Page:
With the virtual withdrawal of its moderate faction from national denominational politics, the Southern Baptist Convention (SBC) concluded its least contentious annual meeting in over a decade last month in Atlanta. In place of the political showdowns of recent years, the convention took on the flavor of a five-day “God and Country” rally, with a liberal dose of “Religious Right” politics mixed in for the estimated 20,000 participants.

Since 1979, control of the convention’s leadership has been held by conservatives, who view the Bible as “inerrant.” Moderates last year said they would no longer challenge the “fundamentalists” at the annual conventions. In May, a group of 6,000 dissenting moderates formed the Cooperative Baptist Fellowship in an effort to bypass the Nashville-based SBC executive committee’s missions budget (CT, June 24, 1991, p. 60).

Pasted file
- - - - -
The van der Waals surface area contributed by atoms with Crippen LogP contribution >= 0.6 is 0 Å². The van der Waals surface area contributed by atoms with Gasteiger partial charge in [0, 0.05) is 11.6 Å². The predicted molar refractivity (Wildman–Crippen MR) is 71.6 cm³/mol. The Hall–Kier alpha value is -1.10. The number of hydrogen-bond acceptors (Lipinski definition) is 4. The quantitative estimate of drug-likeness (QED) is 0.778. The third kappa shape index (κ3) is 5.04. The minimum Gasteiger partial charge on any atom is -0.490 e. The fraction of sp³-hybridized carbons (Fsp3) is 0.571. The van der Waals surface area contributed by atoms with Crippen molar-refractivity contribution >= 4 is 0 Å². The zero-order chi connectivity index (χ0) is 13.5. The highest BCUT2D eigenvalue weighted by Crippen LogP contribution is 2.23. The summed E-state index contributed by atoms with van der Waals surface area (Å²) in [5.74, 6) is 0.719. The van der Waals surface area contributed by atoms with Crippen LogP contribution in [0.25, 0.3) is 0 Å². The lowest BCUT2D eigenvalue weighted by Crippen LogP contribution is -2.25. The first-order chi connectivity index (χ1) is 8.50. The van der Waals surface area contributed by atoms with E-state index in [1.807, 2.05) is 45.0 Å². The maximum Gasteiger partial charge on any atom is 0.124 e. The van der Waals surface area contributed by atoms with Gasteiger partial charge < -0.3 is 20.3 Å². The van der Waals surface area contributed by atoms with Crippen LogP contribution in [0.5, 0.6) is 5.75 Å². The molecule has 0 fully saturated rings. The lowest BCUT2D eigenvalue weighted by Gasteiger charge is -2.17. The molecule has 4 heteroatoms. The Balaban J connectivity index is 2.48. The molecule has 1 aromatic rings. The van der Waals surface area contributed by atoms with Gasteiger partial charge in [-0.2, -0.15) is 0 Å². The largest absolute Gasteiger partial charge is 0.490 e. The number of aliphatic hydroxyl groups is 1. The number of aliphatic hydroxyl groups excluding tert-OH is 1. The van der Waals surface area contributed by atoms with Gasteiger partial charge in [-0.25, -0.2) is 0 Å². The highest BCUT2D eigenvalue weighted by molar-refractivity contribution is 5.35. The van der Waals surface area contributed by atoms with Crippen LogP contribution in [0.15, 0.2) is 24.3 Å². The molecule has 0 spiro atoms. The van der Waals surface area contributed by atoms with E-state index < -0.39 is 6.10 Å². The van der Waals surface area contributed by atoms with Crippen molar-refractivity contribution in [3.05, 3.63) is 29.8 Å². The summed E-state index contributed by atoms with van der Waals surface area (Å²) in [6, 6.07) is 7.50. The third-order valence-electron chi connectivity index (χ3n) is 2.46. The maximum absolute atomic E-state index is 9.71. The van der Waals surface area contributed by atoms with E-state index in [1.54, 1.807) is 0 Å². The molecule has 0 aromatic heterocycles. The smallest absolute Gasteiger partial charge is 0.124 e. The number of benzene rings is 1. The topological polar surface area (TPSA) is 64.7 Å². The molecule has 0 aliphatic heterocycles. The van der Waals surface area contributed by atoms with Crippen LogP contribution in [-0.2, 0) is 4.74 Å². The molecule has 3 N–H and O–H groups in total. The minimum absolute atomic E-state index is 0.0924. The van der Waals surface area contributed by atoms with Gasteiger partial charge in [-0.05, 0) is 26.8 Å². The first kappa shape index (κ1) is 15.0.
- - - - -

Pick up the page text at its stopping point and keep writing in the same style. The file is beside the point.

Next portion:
As a result, conservative pastor Morris Chapman of Waco, Texas, was re-elected without dissent to a second one-year term as president of the 15 million-member SBC.

Flexing their conservative muscle, SBC messengers (delegates) also voted 53 to 47 percent to cut off financial backing for the Baptist Joint Committee on Public Affairs. The Washington-based agency, supported by ten denominations, including the American Baptists and the three main denominations of black Baptists, has long been a sore point for conservatives.

The meeting also gave final approval to a $140.7 million Cooperative Program budget that represents a 1.5 percent boost in spending by the SBC’s head office. An increase of 6.3 percent went to the Christian Life Commission, the SBC’s own “moral concerns agency,” which has lobbied the White House against federal funding of abortion and “obscene” arts projects.

Messengers ...

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